My daughter “E” is 12, and has been helping in the kitchen since she could stand and hold a spoon. When she was really little it was mostly little things like getting a potato out of the bin, or grabbing some cheese from the fridge kinda thing. Just my little go-fer so to speak. lol. As she got older she started taking on more responsibility. She started mostly with measuring, then we would talk about how easy it is to cut a recipe in half or double it and work out the fractions together. By the time she was 5, she could easily double or half a recipe on her own…her teachers have always loved how well she adapts to fractions because of it. Cooking can be a great teaching tool! Very early on the egg slicer became her best friend, she used it to slice olives, mushrooms, eggs (duh) and other little things. Around 7 or so she started using a small knife, tho was always beside me when she did it. Now at 12, she can make simple things alone like stuffing or rice and helps me by cutting potato for meals, or peeling veggies for me using a veggie peeler. She’s also always by my side when baking and does most of the measuring and mixing on her own.
Personally, I think its great for kids to be in the kitchen. My siblings and I (there are 4 of us) grew up helping and by our early teens could handle simple meals alone, much to my mom’s delight. I find it helps with math greatly. Fractions are always at work when baking. Plus I think it helps kids to associate with their food better. The “I won’t eat this cus I don’t know whats in it” isn’t at play that way. lol. But I think kids are helpful even really early on, even it its just to fetch a spoon or a potato, or to count the number of taco shells to heat up. It helps them feel involved and it lets them spend some great bonding time with mommy and daddy. I find most of the best conversations I have with my daughter are when we’re working in the kitchen.
Good Luck with your daydreams of spas and marathons. A Downton Abbey marathon sounds great right about now. :)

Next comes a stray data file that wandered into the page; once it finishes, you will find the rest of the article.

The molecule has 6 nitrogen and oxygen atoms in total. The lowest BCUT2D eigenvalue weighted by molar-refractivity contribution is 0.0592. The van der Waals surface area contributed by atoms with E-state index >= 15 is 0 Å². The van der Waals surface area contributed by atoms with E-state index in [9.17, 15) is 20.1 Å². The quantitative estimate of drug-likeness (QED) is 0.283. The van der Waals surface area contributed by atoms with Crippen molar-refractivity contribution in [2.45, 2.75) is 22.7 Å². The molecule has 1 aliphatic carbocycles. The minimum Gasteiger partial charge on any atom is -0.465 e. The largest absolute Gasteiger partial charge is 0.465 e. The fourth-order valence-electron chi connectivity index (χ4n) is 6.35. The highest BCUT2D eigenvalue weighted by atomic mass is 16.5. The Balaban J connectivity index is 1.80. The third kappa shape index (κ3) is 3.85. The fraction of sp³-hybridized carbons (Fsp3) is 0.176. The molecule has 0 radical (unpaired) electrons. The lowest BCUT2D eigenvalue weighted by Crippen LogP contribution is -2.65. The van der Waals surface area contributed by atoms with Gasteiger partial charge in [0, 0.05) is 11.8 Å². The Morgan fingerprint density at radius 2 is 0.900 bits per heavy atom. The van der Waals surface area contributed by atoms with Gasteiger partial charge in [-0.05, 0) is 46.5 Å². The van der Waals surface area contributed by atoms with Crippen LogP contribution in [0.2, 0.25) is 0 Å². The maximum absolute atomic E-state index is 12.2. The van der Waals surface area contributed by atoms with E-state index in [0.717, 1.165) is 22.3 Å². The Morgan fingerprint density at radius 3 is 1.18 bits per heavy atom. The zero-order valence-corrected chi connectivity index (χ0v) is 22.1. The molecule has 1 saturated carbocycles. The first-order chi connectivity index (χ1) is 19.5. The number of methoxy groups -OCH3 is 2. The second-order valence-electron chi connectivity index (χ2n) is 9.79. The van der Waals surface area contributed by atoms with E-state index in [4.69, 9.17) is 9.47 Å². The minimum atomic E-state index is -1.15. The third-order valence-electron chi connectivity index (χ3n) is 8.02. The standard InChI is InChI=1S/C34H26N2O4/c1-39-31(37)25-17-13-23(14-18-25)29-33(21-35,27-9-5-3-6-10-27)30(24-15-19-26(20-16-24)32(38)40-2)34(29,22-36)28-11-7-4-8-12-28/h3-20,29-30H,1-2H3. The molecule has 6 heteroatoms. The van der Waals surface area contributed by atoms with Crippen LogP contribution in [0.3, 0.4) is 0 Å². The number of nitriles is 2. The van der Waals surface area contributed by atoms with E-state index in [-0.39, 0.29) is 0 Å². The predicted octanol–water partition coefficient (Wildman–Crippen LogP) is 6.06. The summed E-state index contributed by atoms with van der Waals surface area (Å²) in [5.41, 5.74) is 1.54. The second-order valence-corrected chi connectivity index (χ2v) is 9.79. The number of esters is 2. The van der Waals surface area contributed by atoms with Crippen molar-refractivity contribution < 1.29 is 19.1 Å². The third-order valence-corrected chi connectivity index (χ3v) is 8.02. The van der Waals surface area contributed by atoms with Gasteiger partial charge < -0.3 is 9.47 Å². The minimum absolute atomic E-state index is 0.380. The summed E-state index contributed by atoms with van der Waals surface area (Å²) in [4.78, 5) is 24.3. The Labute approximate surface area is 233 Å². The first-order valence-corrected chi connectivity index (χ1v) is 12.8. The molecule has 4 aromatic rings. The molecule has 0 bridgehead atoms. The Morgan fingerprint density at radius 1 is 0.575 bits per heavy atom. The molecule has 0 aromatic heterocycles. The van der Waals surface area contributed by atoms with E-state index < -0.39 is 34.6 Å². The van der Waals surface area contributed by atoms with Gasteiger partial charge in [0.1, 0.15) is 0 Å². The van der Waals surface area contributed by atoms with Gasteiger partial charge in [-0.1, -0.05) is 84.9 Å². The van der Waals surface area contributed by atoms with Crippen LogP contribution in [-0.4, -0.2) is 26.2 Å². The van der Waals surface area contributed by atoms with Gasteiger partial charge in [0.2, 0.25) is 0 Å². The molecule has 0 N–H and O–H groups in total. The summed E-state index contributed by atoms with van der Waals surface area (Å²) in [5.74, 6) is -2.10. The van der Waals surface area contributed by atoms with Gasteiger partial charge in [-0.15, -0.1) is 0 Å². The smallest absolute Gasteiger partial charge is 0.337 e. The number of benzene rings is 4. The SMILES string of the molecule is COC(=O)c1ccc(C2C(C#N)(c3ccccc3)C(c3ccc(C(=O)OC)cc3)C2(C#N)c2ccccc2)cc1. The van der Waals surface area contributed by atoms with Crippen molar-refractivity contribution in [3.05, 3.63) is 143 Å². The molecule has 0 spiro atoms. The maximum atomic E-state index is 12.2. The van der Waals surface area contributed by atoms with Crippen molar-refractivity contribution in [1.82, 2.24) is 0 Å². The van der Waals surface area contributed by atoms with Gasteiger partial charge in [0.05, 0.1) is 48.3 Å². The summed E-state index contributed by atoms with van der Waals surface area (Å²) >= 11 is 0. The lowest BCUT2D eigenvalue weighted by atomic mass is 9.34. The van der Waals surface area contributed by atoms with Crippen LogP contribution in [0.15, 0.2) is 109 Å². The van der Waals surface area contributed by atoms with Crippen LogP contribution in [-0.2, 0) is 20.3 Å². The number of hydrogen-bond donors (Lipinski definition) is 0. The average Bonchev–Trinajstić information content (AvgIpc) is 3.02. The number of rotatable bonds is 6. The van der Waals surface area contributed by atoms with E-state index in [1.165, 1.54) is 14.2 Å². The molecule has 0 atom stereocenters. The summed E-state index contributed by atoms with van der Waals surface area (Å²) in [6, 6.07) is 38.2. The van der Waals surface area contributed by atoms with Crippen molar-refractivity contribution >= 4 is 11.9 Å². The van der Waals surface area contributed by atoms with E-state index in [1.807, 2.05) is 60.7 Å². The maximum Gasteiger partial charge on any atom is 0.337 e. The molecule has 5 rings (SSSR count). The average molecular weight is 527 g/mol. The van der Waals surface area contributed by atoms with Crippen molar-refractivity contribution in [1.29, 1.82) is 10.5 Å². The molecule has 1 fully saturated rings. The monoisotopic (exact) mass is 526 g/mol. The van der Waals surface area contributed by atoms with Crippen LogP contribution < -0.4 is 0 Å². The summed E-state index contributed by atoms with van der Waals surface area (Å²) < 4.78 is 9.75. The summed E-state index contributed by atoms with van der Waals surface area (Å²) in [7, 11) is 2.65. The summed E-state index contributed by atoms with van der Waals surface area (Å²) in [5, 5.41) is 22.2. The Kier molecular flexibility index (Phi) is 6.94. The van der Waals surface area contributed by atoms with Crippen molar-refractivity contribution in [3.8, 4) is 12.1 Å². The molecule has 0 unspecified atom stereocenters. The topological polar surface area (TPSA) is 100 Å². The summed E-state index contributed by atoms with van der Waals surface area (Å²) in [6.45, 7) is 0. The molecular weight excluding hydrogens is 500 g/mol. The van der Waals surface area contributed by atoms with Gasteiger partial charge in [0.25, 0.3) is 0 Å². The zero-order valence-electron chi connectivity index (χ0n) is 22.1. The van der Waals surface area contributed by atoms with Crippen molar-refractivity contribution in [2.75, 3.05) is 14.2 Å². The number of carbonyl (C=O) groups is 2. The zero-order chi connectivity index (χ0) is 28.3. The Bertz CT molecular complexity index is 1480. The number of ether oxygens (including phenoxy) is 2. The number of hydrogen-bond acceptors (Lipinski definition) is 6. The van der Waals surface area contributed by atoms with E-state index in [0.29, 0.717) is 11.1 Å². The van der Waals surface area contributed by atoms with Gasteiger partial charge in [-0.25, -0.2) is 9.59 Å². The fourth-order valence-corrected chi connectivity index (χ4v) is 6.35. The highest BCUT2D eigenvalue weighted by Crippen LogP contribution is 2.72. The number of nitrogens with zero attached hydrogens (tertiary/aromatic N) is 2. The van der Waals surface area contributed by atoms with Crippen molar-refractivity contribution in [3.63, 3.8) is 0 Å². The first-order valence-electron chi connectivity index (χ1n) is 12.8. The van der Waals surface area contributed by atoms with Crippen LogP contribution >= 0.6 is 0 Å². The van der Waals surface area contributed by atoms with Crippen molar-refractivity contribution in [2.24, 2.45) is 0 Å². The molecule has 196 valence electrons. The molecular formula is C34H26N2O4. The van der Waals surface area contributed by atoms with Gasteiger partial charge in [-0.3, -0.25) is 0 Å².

Lorrie on 6.19.2014

I don’t think it’s necessary for kids to be in the kitchen. I hardly ever let my kids in the kitchen when they were little. The area was just too small and I thought it was too dangerous. Then once I started working it was just wanting them out of the way so I could hurry up and get dinner done when I got home. Don’t like people underfoot in the kitchen when I’m trying to cook. I worried that it would be a detriment to my kids when they got older but nope not at all. My oldest just moved out on her own and has been doing plenty of cooking and experimenting with cooking. She loves it. She’ll call me for tips. She must be doing just fine cause her roommates seem to enjoy her cooking. So for any of you all out there like me that feel it’s either unsafe to have kids in your kitchen, you don’t have a lot of time or whatever to have your kids in there with you don’t fret. They will manage just fine with they get out on their own!

Profile photo of Natalie | Perry's Plate

Natalie | Perry's Plate on 6.19.2014

Thank you, Erika! :) I thought that little face looked familiar.

My kids LOVE to help in the kitchen, but now I have three trying to climb up on the counter to help on the same time. (ACK.) Just this morning the two older ones took turns playing with the baby while the other one helped me with breakfast. They love it!

Rebecca on 6.18.2014

My boys (3 & 6 yrs old) love to help me bake just about anything. Kitchen science experiments are always a hit. And I’ve found that their favorite meals are ones they get to assemble…falafel pitas, stuffed baked potatoes, mini pizzas, etc. I lay out all kinds toppings or stuffings with plenty of different veggie options and they have at it. I discovered that they’re more adventurous in trying different veggies and such because they have more control over it. Win win!

Brenda Dunne on 6.18.2014